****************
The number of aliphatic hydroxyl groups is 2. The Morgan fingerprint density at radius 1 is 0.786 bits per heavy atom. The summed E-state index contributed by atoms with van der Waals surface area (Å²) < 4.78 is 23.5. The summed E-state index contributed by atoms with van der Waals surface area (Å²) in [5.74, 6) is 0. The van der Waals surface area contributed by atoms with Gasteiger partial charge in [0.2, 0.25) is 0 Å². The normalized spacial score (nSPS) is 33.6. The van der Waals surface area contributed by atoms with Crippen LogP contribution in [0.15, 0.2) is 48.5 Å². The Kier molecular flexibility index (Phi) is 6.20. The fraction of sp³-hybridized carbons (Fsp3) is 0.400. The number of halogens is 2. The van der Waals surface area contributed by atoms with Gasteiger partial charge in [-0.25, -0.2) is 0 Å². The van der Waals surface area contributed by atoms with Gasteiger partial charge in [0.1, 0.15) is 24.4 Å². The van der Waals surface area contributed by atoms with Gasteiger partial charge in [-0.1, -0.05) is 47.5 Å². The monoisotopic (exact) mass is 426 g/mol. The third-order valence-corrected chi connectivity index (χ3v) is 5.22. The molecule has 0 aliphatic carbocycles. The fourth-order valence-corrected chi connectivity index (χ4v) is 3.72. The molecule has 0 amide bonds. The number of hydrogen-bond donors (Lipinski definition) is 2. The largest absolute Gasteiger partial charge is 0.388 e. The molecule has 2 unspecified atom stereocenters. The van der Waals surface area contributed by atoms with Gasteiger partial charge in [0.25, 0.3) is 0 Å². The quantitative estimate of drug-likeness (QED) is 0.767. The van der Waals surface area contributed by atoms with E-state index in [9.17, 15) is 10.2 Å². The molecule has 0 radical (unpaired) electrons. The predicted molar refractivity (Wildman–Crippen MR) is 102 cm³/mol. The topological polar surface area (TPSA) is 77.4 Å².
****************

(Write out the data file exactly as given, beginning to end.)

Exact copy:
The number of aliphatic hydroxyl groups is 2. The Morgan fingerprint density at radius 1 is 0.786 bits per heavy atom. The summed E-state index contributed by atoms with van der Waals surface area (Å²) < 4.78 is 23.5. The summed E-state index contributed by atoms with van der Waals surface area (Å²) in [5.74, 6) is 0. The van der Waals surface area contributed by atoms with Gasteiger partial charge in [0.2, 0.25) is 0 Å². The normalized spacial score (nSPS) is 33.6. The van der Waals surface area contributed by atoms with Crippen LogP contribution in [0.15, 0.2) is 48.5 Å². The Kier molecular flexibility index (Phi) is 6.20. The fraction of sp³-hybridized carbons (Fsp3) is 0.400. The number of halogens is 2. The van der Waals surface area contributed by atoms with Gasteiger partial charge in [-0.25, -0.2) is 0 Å². The van der Waals surface area contributed by atoms with Gasteiger partial charge in [0.1, 0.15) is 24.4 Å². The van der Waals surface area contributed by atoms with Gasteiger partial charge in [-0.1, -0.05) is 47.5 Å². The monoisotopic (exact) mass is 426 g/mol. The third-order valence-corrected chi connectivity index (χ3v) is 5.22. The molecule has 0 aliphatic carbocycles. The fourth-order valence-corrected chi connectivity index (χ4v) is 3.72. The molecule has 0 amide bonds. The number of hydrogen-bond donors (Lipinski definition) is 2. The largest absolute Gasteiger partial charge is 0.388 e. The molecule has 2 unspecified atom stereocenters. The van der Waals surface area contributed by atoms with Gasteiger partial charge in [0.25, 0.3) is 0 Å². The quantitative estimate of drug-likeness (QED) is 0.767. The van der Waals surface area contributed by atoms with E-state index in [9.17, 15) is 10.2 Å². The molecule has 0 radical (unpaired) electrons. The predicted molar refractivity (Wildman–Crippen MR) is 102 cm³/mol. The topological polar surface area (TPSA) is 77.4 Å².